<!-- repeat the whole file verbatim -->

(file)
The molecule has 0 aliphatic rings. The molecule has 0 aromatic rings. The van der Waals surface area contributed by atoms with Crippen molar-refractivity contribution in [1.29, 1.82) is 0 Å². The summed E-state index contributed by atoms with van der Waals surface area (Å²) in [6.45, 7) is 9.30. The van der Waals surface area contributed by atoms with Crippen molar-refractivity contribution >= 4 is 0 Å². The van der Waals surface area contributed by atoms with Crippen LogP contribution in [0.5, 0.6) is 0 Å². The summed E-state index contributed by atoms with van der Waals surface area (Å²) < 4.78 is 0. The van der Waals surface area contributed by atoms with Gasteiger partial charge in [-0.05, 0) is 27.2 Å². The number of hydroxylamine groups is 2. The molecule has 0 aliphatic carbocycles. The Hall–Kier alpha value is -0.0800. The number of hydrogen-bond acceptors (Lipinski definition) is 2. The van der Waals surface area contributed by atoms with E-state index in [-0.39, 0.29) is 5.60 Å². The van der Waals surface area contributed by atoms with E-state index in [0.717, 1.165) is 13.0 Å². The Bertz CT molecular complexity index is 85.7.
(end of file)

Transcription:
The molecule has 0 aliphatic rings. The molecule has 0 aromatic rings. The van der Waals surface area contributed by atoms with Crippen molar-refractivity contribution in [1.29, 1.82) is 0 Å². The summed E-state index contributed by atoms with van der Waals surface area (Å²) in [6.45, 7) is 9.30. The van der Waals surface area contributed by atoms with Crippen molar-refractivity contribution >= 4 is 0 Å². The van der Waals surface area contributed by atoms with Crippen LogP contribution in [0.5, 0.6) is 0 Å². The summed E-state index contributed by atoms with van der Waals surface area (Å²) < 4.78 is 0. The van der Waals surface area contributed by atoms with Gasteiger partial charge in [-0.05, 0) is 27.2 Å². The number of hydroxylamine groups is 2. The molecule has 0 aliphatic carbocycles. The Hall–Kier alpha value is -0.0800. The number of hydrogen-bond acceptors (Lipinski definition) is 2. The van der Waals surface area contributed by atoms with E-state index in [-0.39, 0.29) is 5.60 Å². The van der Waals surface area contributed by atoms with E-state index in [0.717, 1.165) is 13.0 Å². The Bertz CT molecular complexity index is 85.7.